Bahrain's hoteliers in plea to revive sector

Occupancy rates in five-star hotels fell to 43%, down from 53% a year ago

  
Hotel Room. Image used for illustrative purpose.

Hotel Room. Image used for illustrative purpose.

Getty Images

Bahrain's hoteliers are requesting an urgent rescue fund, utility bills waiver and flexible Covid-19 regulations to save the sector from hitting rock bottom.

Industry experts say the delay in opening the King Fahad Causeway, which has been closed since March and is expected to reopen on January 1, postponing dine-in services in restaurants and cafes (pushed now to October 24 from September 24) and the cancellation of mega-events have hit the hospitality industry hard.

“There won’t be a major flow of traffic on the causeway until it reopens on January 1 and this is subject to revision by authorities,” Bahrain Chamber of Commerce and Industry’s (BCCI) hospitality and tourism committee chairman Jehad Amin told the GDN.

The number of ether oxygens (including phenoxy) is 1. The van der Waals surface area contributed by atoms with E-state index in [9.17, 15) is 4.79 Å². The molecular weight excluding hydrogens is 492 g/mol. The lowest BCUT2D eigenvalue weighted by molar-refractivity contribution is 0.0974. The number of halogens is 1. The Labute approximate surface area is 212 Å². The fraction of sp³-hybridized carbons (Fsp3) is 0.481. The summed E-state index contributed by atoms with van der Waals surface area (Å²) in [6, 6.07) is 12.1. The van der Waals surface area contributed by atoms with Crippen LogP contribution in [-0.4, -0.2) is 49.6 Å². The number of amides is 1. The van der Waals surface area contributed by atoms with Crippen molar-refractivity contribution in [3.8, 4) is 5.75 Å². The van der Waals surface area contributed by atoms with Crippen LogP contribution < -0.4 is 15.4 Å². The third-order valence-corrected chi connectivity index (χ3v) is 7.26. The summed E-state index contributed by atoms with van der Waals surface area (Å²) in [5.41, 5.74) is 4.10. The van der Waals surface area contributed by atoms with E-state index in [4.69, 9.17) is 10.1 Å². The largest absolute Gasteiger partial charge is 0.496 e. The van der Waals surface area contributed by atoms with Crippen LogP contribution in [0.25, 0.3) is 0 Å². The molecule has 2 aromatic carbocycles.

“We all have to live with this situation and feel the heat as 80 per cent of arrivals are from Saudi Arabia,” he said during an exclusive webinar featuring representatives from four- and five-star properties.

Mr Amin said one of the biggest problems hotels continue to struggle with is the high utility bills that should be waived, along with government fees.

Utility bills of some four-star hotels were to the tune of more than BD40,000 for three months – at a time when occupancy levels were in single digits or less than 10 per cent, according to documents obtained by the GDN.

“The committee has written a letter to the Industry, Commerce and Tourism Minister regarding the energy bills issue and also urging a waiver of annual tourism licence renewal fee for hotels (BD8,000 for five-star and BD5,000 for four-star hotels,” said Mr Amin.

“Restaurants in hotels did not benefit from Tamkeen’s financial aid, and now with indoor dining postponed by a month, hotels need a special stimulus package to cover all these aspects.”